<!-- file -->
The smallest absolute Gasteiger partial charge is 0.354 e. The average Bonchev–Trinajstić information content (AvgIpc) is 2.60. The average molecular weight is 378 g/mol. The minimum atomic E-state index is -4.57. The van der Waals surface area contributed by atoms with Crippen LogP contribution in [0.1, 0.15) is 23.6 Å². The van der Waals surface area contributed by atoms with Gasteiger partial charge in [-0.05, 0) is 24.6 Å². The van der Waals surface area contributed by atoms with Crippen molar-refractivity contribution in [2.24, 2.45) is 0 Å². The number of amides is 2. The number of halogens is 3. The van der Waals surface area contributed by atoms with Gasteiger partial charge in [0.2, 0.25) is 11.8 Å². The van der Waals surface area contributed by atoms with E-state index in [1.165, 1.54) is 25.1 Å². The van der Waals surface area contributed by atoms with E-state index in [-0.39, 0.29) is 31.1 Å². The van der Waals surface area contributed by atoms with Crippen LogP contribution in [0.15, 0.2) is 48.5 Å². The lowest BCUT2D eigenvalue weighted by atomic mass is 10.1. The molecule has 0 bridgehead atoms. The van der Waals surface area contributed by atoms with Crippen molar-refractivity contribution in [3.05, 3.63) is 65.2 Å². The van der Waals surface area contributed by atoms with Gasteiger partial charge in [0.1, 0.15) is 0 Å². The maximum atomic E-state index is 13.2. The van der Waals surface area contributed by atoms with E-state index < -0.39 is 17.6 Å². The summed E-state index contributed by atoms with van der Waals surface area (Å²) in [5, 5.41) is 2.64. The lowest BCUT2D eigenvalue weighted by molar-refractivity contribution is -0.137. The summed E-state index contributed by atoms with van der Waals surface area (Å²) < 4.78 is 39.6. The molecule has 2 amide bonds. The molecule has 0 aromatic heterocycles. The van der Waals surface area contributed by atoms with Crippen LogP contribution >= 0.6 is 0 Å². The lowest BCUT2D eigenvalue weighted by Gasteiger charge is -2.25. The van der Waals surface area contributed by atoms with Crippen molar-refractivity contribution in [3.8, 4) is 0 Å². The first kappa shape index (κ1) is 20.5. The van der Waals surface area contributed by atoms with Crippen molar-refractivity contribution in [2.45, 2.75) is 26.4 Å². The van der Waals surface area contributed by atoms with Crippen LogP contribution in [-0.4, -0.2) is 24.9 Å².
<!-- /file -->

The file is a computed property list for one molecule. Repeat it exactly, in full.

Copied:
The smallest absolute Gasteiger partial charge is 0.354 e. The average Bonchev–Trinajstić information content (AvgIpc) is 2.60. The average molecular weight is 378 g/mol. The minimum atomic E-state index is -4.57. The van der Waals surface area contributed by atoms with Crippen LogP contribution in [0.1, 0.15) is 23.6 Å². The van der Waals surface area contributed by atoms with Gasteiger partial charge in [-0.05, 0) is 24.6 Å². The van der Waals surface area contributed by atoms with Crippen molar-refractivity contribution in [2.24, 2.45) is 0 Å². The number of amides is 2. The number of halogens is 3. The van der Waals surface area contributed by atoms with Gasteiger partial charge in [0.2, 0.25) is 11.8 Å². The van der Waals surface area contributed by atoms with E-state index in [1.165, 1.54) is 25.1 Å². The van der Waals surface area contributed by atoms with E-state index in [-0.39, 0.29) is 31.1 Å². The van der Waals surface area contributed by atoms with Crippen LogP contribution in [0.15, 0.2) is 48.5 Å². The lowest BCUT2D eigenvalue weighted by atomic mass is 10.1. The molecule has 0 bridgehead atoms. The van der Waals surface area contributed by atoms with Crippen molar-refractivity contribution in [3.05, 3.63) is 65.2 Å². The van der Waals surface area contributed by atoms with Gasteiger partial charge in [0.1, 0.15) is 0 Å². The maximum atomic E-state index is 13.2. The van der Waals surface area contributed by atoms with E-state index < -0.39 is 17.6 Å². The summed E-state index contributed by atoms with van der Waals surface area (Å²) in [5, 5.41) is 2.64. The lowest BCUT2D eigenvalue weighted by molar-refractivity contribution is -0.137. The summed E-state index contributed by atoms with van der Waals surface area (Å²) < 4.78 is 39.6. The molecule has 2 amide bonds. The molecule has 0 aromatic heterocycles. The van der Waals surface area contributed by atoms with Crippen LogP contribution >= 0.6 is 0 Å². The lowest BCUT2D eigenvalue weighted by Gasteiger charge is -2.25. The van der Waals surface area contributed by atoms with Crippen molar-refractivity contribution in [3.8, 4) is 0 Å². The first kappa shape index (κ1) is 20.5. The van der Waals surface area contributed by atoms with Crippen molar-refractivity contribution in [2.45, 2.75) is 26.4 Å². The van der Waals surface area contributed by atoms with Crippen LogP contribution in [-0.4, -0.2) is 24.9 Å².